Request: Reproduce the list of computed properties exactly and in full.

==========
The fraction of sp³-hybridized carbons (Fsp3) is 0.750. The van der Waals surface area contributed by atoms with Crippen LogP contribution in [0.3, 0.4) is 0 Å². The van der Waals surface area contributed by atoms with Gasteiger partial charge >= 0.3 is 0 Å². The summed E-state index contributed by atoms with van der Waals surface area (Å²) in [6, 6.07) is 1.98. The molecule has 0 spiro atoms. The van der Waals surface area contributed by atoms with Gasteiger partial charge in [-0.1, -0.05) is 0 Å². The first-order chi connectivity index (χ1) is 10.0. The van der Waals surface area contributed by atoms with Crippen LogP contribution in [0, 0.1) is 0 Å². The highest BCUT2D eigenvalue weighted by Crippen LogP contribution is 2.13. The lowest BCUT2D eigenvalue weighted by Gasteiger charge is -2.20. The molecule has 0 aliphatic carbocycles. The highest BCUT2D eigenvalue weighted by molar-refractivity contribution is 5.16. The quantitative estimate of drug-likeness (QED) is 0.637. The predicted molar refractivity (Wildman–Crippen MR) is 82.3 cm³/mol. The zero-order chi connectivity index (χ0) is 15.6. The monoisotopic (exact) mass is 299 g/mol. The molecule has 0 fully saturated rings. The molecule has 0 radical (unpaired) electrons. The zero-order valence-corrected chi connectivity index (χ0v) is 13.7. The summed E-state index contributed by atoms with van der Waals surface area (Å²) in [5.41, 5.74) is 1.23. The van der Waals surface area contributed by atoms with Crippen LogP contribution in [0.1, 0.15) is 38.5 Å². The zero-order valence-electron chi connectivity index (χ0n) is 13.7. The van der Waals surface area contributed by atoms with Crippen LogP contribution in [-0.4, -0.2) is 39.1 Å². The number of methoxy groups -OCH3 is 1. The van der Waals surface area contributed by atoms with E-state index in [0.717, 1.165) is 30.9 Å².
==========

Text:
The fraction of sp³-hybridized carbons (Fsp3) is 0.750. The van der Waals surface area contributed by atoms with Crippen LogP contribution in [0.3, 0.4) is 0 Å². The van der Waals surface area contributed by atoms with Gasteiger partial charge >= 0.3 is 0 Å². The summed E-state index contributed by atoms with van der Waals surface area (Å²) in [6, 6.07) is 1.98. The molecule has 0 spiro atoms. The van der Waals surface area contributed by atoms with Gasteiger partial charge in [-0.1, -0.05) is 0 Å². The first-order chi connectivity index (χ1) is 10.0. The van der Waals surface area contributed by atoms with Crippen LogP contribution in [0, 0.1) is 0 Å². The highest BCUT2D eigenvalue weighted by Crippen LogP contribution is 2.13. The lowest BCUT2D eigenvalue weighted by Gasteiger charge is -2.20. The molecule has 0 aliphatic carbocycles. The highest BCUT2D eigenvalue weighted by molar-refractivity contribution is 5.16. The quantitative estimate of drug-likeness (QED) is 0.637. The predicted molar refractivity (Wildman–Crippen MR) is 82.3 cm³/mol. The zero-order chi connectivity index (χ0) is 15.6. The monoisotopic (exact) mass is 299 g/mol. The molecule has 0 fully saturated rings. The molecule has 0 radical (unpaired) electrons. The zero-order valence-corrected chi connectivity index (χ0v) is 13.7. The summed E-state index contributed by atoms with van der Waals surface area (Å²) in [5.41, 5.74) is 1.23. The van der Waals surface area contributed by atoms with Crippen LogP contribution in [0.1, 0.15) is 38.5 Å². The zero-order valence-electron chi connectivity index (χ0n) is 13.7. The van der Waals surface area contributed by atoms with Crippen LogP contribution in [-0.4, -0.2) is 39.1 Å². The number of methoxy groups -OCH3 is 1. The van der Waals surface area contributed by atoms with E-state index in [0.717, 1.165) is 30.9 Å².